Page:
Browse Prior Art Database

Reduce Jitter in Ros-Synthesized Clocks by Using Delay Lines

IP.com Disclosure Number: IPCOM000038397D
Original Publication Date: 1987-Jan-01
Included in the Prior Art Database: 2005-Jan-31
Document File: 3 page(s) / 59K

Publishing Venue

IBM

Related People

Anderson, RB: AUTHOR

Abstract

In a hardware system where the main oscillator is of one fixed frequency and other clocks are required that are not simple sub-frequencies, a read-only storage module can be used to generate these clocks. However, an amount of clock jitter, which may be unacceptable, is introduced when this method is used. This disclosure presents a technique to reduce this jitter. (Image Omitted) As shown in Fig. 1, different frequency clocks can be generated by using a read-only storage (ROS) module and the bits in the different address locations coded to generate the desired frequencies. When the desired frequencies are sub-multiples of the system clock, there is no jitter associated with the generated clocks, but some of the clocks could be asymmetrical. In Fig. 1, clocks B and D are asymmetrical.

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Reduce Jitter in Ros-Synthesized Clocks by Using Delay Lines

In a hardware system where the main oscillator is of one fixed frequency and other clocks are required that are not simple sub-frequencies, a read-only storage module can be used to generate these clocks. However, an amount of clock jitter, which may be unacceptable, is introduced when this method is used. This disclosure presents a technique to reduce this jitter.

(Image Omitted)

As shown in Fig. 1, different frequency clocks can be generated by using a read-only storage (ROS) module and the bits in the different address locations coded to generate the desired frequencies. When the desired frequencies are sub-multiples of the system clock, there is no jitter associated with the generated clocks, but some of the clocks could be asymmetrical. In Fig. 1, clocks B and D are asymmetrical.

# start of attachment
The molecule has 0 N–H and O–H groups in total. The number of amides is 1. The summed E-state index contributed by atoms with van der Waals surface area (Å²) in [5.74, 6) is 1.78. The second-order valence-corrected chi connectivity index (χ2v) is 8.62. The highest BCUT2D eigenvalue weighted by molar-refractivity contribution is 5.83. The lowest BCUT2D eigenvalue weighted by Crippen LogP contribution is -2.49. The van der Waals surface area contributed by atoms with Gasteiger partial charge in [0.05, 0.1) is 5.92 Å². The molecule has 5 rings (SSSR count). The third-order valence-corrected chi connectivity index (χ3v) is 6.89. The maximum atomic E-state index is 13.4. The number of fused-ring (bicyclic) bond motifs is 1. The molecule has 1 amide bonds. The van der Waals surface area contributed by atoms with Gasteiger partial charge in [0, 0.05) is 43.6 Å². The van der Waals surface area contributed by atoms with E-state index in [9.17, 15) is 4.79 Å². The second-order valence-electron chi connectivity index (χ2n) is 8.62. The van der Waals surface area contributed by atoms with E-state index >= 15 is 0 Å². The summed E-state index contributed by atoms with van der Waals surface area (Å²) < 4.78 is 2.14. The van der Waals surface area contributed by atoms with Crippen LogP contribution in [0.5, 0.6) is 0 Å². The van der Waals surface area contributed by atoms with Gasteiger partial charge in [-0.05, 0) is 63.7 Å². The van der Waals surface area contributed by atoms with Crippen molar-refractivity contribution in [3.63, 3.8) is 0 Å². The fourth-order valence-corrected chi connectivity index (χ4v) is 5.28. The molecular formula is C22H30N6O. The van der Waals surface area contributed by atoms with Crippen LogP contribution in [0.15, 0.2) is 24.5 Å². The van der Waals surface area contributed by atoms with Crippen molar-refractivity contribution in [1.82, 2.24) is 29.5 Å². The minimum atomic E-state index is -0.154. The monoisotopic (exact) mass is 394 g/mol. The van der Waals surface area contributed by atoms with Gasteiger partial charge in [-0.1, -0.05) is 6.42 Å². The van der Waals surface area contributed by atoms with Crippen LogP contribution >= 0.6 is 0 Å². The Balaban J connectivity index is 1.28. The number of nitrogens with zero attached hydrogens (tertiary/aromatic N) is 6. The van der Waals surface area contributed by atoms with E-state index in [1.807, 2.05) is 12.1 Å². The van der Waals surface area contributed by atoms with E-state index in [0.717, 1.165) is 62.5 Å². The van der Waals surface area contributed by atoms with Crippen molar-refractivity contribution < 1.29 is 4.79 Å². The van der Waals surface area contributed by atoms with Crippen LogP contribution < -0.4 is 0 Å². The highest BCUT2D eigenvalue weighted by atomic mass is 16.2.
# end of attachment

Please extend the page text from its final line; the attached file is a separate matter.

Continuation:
(Image Omitted)

When one needs to generate a clock that is not a true sub-multiple of the system clock, an undesirable amount of jitter can be generated. Consider having a system clock of 12.352 MHz and wanting to generate a clock with a frequency of 3.6864 MHz. The procedure for generating the ROS bit pattern is shown in Figs. 2 and 3. Synthesized clock = 3.6864 MHz = 288 :Lowest Common (1)

System clock 12.352 MHz 965 Denominators Thus, the ROS should have 965 addresses. The minimum number of system clock periods to generate one synthesized clock period: Period = 965 : 288 = 3.350... = 3 (2) The number of system clock pulses that have to be "slipped" or "skipped": Skipped pulses = 965 - (3x288) = 101 (3) Each synthesized clock period will be at least three system clock periods and 101 of them will be four system clock periods in duration. Note that: (101x4)+(187x3)=965 (4) 101+187 =288 (5) To obtain the desired result, disperse the 101 4-wide periods evenly among the 187 3-wide periods, so that: 288 : 3 = 96 (6) If one makes every third synthesized clock period four system periods wide it will take (96x4)+(192x3)=960 system periods.
(7) This leaves five system periods yet to be "slipped" or: 965 = 193
(8)

5 Thus, one should slip one system clock every N 193 periods or slip...